Digital’s gift: a chance to rethink our physical lives

A mix of digital, pandemic and energy trends are forcing a rethink of our urban infrastructure. Can we remake the physical in the face of the climate crisis?

If you think nature abhors a vacuum, wait until you see how property developers feel about it. In many cities in the western world, if you let your feet guide you outside the main streets, you’ll find yourself surrounded by physical signs of decline. It’s evident in the ever-growing number of vacant properties. They may be the mortal remains of once-bustling cafés. They may be the forlorn offices that were once the daily destination of legions of white-collar workers. Now, though, they stand empty.

And empty buildings don’t make money.

It’s now inevitable: changes are coming to our cities. The reasons are numerous. For one, the pandemic has seen a long-term shift in working patterns. Many town centres are only busy during the middle of the week. Office parks are looking unloved. Companies are eyeing up old office sites for new labs. And that’s just the changes wrought by the pandemic.

Because the energy crisis claws at businesses, too, stealing away the often thin profit margins they’re surviving on. More cafés and shops shut up, the decreased income from irregular commuters unable to match up to eye-watering energy bills.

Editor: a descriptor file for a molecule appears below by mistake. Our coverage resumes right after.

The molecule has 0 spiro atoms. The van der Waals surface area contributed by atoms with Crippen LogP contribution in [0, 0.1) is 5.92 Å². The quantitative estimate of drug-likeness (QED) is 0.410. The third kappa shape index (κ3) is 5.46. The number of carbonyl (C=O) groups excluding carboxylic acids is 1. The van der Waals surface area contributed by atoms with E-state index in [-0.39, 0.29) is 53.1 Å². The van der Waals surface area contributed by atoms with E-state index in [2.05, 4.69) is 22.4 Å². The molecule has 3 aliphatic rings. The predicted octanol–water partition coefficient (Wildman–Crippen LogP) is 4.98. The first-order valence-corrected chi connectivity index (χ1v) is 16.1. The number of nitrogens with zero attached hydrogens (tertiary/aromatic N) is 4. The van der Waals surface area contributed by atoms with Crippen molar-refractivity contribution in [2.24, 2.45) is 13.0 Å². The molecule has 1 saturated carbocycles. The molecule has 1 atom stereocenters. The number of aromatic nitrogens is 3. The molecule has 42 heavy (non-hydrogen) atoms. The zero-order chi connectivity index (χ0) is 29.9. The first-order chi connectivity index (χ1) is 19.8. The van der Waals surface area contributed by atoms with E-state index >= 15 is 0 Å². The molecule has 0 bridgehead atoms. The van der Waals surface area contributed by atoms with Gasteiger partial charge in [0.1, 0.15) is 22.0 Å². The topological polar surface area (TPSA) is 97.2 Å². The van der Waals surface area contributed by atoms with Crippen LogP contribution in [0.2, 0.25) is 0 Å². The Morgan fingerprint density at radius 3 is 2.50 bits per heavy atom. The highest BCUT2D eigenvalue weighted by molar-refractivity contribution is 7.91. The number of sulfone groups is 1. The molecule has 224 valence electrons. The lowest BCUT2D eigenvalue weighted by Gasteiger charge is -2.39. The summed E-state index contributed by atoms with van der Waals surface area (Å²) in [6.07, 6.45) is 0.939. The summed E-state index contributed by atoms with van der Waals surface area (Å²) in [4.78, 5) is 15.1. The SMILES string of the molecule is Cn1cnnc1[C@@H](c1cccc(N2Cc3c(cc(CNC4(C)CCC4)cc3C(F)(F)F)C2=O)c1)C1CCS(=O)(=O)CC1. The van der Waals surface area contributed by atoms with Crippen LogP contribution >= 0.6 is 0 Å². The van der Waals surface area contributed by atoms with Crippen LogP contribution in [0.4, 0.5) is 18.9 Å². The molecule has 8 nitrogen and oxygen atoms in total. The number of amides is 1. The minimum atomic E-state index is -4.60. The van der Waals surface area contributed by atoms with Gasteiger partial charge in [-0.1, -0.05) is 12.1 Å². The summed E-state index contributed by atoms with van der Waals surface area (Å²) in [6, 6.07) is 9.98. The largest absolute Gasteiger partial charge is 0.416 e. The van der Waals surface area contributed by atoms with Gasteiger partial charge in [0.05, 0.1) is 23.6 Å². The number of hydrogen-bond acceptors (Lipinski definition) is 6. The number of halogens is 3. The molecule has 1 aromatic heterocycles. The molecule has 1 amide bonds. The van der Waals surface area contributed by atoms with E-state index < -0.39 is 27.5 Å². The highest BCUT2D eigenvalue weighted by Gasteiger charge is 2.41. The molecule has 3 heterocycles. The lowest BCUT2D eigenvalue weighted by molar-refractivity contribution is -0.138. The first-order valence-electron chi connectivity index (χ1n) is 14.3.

The physical impact of the energy crisis

Never has the need to be self-sufficient in our energy been clearer. And that means more solar panels on our buildings, more ground-source heat pumps in our houses, and more turbines on land and seas, as we shift as fast as we can away from war-constrained gas supplies to the endless supply of renewable energy.

That means both retrofitting these technologies into existing buildings, but also considering the need for renewables from the very start in the way we build or refurbish properties. And one of the ways that property developers deal with their vacuum-aversion is by doing exactly that: refurbishing existing buildings to suit new uses.

Making room for electric vehicles

Talking of energy, busy times of year are starting to see queues developing for the limited numbers of fast-chargers on our motorways and autobahns. The transition to electric vehicles is accelerating, as we strive towards a decarbonised world, without changing our lives too dramatically.

But electric chargers won’t slot in neatly where the gas pumps used to be. You’re going to be charging anywhere from 20 to 40 minutes, even on rapid chargers. What an opportunity for cafés, pubs and even farm shops to transform their footfall, by luring the electric motorist away from the busy services.

And what, then, do we do with the old petrol stations as sales begin to drop over the coming decade, and consolidation and closures become inevitable?

Elements of urban decay are unavoidable, and are accelerating thanks to the permacrisis. But redundant, cheap buildings in newly rundown areas of town have always been the seed regeneration has grown from. This is often an organic process, as artists move into that cheap space, making the area trendy and bringing on the gentrification process.